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2020

Buying a home is a big deal and we are here to help. Here are some useful homebuying tips, ideas and advice. 

Berkshire Hathaway HomeServices North Properties

www.northproperties.com/

 

HOMEBUYERS’ ADVICE

The Best Homebuying Strategy

You don’t want to throw money away on rent anymore, do you? Instead, you can build an asset that can grow large if you handle your money wisely.

Your best strategy? Prepare financially now.

Down-payments.  Small down-payments spell risk for lenders. You’ll pay a higher interest rate, and you’ll have to get private mortgage insurance, about 0.5 to 1.0 percent of your mortgage. That’s about $2000 a year on a $200,000 mortgage, which will add about $167 to your monthly bills.   

While 20% down is ideal, paying PMI allows you to get into a home faster with less money down. You’ll benefit in a desirable housing market where home equity is rising.

The costs of homeownership. According to The Motley Fool, you should prepare to pay about two to five percent of the transaction in closing costs. Afterward, expect to pay for maintenance and repairs, which average about 1% of your home’s value annually. Property taxes can be reassessed annually by multiplying your home’s value by the mill rate (percentage) for your county. Prepare for utilities to rise in winter and summer.

Debt management. Money guru Dave Ramsey says buying a home when you’re in debt is like running a marathon with weights chained to your legs.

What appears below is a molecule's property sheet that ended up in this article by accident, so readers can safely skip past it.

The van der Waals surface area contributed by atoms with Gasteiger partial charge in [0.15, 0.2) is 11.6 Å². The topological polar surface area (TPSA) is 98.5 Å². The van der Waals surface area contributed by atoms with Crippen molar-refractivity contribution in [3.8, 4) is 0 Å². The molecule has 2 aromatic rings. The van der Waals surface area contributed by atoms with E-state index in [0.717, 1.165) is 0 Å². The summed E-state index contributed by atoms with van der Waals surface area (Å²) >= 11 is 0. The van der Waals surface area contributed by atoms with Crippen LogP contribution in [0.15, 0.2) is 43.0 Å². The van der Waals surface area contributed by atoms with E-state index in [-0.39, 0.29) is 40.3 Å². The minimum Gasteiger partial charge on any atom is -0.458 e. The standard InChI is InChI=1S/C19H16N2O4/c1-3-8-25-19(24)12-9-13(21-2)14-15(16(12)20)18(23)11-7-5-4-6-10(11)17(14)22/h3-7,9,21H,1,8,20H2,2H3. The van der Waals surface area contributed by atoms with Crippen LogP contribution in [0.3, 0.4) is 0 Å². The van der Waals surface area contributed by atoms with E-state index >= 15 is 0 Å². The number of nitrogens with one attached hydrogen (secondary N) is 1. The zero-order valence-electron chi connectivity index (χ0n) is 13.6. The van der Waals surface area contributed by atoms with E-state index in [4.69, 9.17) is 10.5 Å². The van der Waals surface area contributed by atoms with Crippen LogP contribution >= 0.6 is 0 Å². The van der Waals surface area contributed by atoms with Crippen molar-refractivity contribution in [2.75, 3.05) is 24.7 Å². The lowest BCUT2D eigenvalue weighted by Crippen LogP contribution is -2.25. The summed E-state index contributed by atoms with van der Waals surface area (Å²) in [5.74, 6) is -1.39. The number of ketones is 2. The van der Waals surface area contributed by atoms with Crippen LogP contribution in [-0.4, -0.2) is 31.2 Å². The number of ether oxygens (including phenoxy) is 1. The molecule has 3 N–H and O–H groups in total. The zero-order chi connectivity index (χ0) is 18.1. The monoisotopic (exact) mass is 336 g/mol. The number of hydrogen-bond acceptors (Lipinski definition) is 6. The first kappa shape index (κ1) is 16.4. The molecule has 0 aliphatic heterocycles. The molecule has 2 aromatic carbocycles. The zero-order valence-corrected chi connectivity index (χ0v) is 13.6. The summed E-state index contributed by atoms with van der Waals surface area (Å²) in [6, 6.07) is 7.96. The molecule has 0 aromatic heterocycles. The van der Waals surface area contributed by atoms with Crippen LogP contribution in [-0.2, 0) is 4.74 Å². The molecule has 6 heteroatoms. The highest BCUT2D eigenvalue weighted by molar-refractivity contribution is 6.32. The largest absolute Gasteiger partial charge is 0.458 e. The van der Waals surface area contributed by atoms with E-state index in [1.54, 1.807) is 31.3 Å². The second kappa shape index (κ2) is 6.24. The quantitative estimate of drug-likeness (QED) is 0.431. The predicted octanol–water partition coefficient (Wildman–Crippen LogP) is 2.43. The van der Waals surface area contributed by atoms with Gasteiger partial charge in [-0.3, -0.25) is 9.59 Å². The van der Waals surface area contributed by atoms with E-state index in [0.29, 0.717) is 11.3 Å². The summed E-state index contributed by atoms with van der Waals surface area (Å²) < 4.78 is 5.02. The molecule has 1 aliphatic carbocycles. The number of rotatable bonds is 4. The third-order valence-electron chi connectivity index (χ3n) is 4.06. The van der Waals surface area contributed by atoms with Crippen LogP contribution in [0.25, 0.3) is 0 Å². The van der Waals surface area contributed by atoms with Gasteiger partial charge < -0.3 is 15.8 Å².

Rutgers University economists suggest your monthly consumer debt service should be no higher than 10% of your net income. At 20% or more, you’re in the danger zone. Divide your monthly consumer debt payments by your total net income to find your percentage.

HOMEBUYERS’ ADVICE

Buying a Flipped Home

On the surface, the house looks great – fresh paint, new appliances in the kitchen, new carpet throughout and maybe an updated bath. The colors are modern and appealing and the home has been staged to perfection. That’s the goal of a flipped home - to make you feel like you could move right in without being bogged down with repairs and updates.

But, beware. While some home flippers are good, others are unregulated professionals who buy homes that are undervalued due to poor condition. They move fast to get the home back on the market quickly to minimize their holding costs. They seldom take time or spend the money to address high-cost items, like plumbing, foundations, and electrical replacement.

How do you know whether the home is a flipper-upper? Bankrate.com suggests getting as much information as you can about the home’s history:

  • Has the home sold within the last six months or so and for a much lower price than the current asking price?
  • Is the home owned by a non-occupying seller?
  • Has the seller owned other homes for short periods before reselling them?
  • Are the updates largely cosmetic? New sink, old pipes?
  • Were permits obtained where necessary?
  • Is a detailed seller’s disclosure, recent home inspection, and list of improvements available?